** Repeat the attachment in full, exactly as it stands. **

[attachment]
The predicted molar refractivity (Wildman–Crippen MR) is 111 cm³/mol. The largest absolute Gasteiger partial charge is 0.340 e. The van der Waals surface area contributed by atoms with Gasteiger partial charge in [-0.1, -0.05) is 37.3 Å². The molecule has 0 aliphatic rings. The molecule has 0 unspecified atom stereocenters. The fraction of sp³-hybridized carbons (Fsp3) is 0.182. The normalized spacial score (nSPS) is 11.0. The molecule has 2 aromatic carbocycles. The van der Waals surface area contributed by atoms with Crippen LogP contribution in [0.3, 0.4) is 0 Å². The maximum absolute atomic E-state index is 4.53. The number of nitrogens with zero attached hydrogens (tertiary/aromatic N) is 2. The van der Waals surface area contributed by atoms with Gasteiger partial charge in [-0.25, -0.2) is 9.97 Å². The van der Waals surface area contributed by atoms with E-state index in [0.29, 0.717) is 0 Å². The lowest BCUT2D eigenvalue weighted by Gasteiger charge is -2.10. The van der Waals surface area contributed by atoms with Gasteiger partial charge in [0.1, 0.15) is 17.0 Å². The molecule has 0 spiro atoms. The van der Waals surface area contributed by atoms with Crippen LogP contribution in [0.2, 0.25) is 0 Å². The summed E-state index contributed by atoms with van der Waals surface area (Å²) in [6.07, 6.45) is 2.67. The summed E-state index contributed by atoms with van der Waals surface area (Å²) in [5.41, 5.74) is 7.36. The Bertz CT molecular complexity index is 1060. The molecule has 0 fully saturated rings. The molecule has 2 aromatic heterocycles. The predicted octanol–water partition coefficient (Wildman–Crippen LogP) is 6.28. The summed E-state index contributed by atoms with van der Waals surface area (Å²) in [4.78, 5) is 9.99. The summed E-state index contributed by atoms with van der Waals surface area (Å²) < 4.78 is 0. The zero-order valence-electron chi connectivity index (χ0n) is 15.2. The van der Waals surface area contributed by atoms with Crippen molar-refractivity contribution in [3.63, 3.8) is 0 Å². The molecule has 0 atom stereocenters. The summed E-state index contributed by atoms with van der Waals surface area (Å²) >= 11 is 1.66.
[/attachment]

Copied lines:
The predicted molar refractivity (Wildman–Crippen MR) is 111 cm³/mol. The largest absolute Gasteiger partial charge is 0.340 e. The van der Waals surface area contributed by atoms with Gasteiger partial charge in [-0.1, -0.05) is 37.3 Å². The molecule has 0 aliphatic rings. The molecule has 0 unspecified atom stereocenters. The fraction of sp³-hybridized carbons (Fsp3) is 0.182. The normalized spacial score (nSPS) is 11.0. The molecule has 2 aromatic carbocycles. The van der Waals surface area contributed by atoms with Crippen LogP contribution in [0.3, 0.4) is 0 Å². The maximum absolute atomic E-state index is 4.53. The number of nitrogens with zero attached hydrogens (tertiary/aromatic N) is 2. The van der Waals surface area contributed by atoms with Gasteiger partial charge in [-0.25, -0.2) is 9.97 Å². The van der Waals surface area contributed by atoms with E-state index in [0.29, 0.717) is 0 Å². The lowest BCUT2D eigenvalue weighted by Gasteiger charge is -2.10. The van der Waals surface area contributed by atoms with Gasteiger partial charge in [0.1, 0.15) is 17.0 Å². The molecule has 0 spiro atoms. The van der Waals surface area contributed by atoms with Crippen LogP contribution in [0.2, 0.25) is 0 Å². The summed E-state index contributed by atoms with van der Waals surface area (Å²) in [6.07, 6.45) is 2.67. The summed E-state index contributed by atoms with van der Waals surface area (Å²) in [5.41, 5.74) is 7.36. The Bertz CT molecular complexity index is 1060. The molecule has 0 fully saturated rings. The molecule has 2 aromatic heterocycles. The predicted octanol–water partition coefficient (Wildman–Crippen LogP) is 6.28. The summed E-state index contributed by atoms with van der Waals surface area (Å²) in [4.78, 5) is 9.99. The summed E-state index contributed by atoms with van der Waals surface area (Å²) < 4.78 is 0. The zero-order valence-electron chi connectivity index (χ0n) is 15.2. The van der Waals surface area contributed by atoms with Crippen molar-refractivity contribution in [3.63, 3.8) is 0 Å². The molecule has 0 atom stereocenters. The summed E-state index contributed by atoms with van der Waals surface area (Å²) >= 11 is 1.66.